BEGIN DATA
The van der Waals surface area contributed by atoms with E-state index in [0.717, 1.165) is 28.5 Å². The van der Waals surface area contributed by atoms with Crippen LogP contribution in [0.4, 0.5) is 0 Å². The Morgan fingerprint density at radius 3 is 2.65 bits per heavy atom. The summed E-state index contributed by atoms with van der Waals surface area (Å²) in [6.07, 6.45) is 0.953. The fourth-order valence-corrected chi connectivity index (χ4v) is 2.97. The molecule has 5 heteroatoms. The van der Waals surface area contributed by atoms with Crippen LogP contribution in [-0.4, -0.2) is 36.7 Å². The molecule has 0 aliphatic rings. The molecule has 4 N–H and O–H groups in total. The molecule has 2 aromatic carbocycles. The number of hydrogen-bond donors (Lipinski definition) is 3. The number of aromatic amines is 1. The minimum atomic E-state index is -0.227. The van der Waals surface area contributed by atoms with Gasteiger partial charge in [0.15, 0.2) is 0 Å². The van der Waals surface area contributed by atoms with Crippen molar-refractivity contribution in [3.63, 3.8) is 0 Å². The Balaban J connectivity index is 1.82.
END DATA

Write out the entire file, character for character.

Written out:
The van der Waals surface area contributed by atoms with E-state index in [0.717, 1.165) is 28.5 Å². The van der Waals surface area contributed by atoms with Crippen LogP contribution in [0.4, 0.5) is 0 Å². The Morgan fingerprint density at radius 3 is 2.65 bits per heavy atom. The summed E-state index contributed by atoms with van der Waals surface area (Å²) in [6.07, 6.45) is 0.953. The fourth-order valence-corrected chi connectivity index (χ4v) is 2.97. The molecule has 5 heteroatoms. The van der Waals surface area contributed by atoms with Crippen LogP contribution in [-0.4, -0.2) is 36.7 Å². The molecule has 0 aliphatic rings. The molecule has 4 N–H and O–H groups in total. The molecule has 2 aromatic carbocycles. The number of hydrogen-bond donors (Lipinski definition) is 3. The number of aromatic amines is 1. The minimum atomic E-state index is -0.227. The van der Waals surface area contributed by atoms with Gasteiger partial charge in [0.15, 0.2) is 0 Å². The van der Waals surface area contributed by atoms with Crippen molar-refractivity contribution in [3.63, 3.8) is 0 Å². The Balaban J connectivity index is 1.82.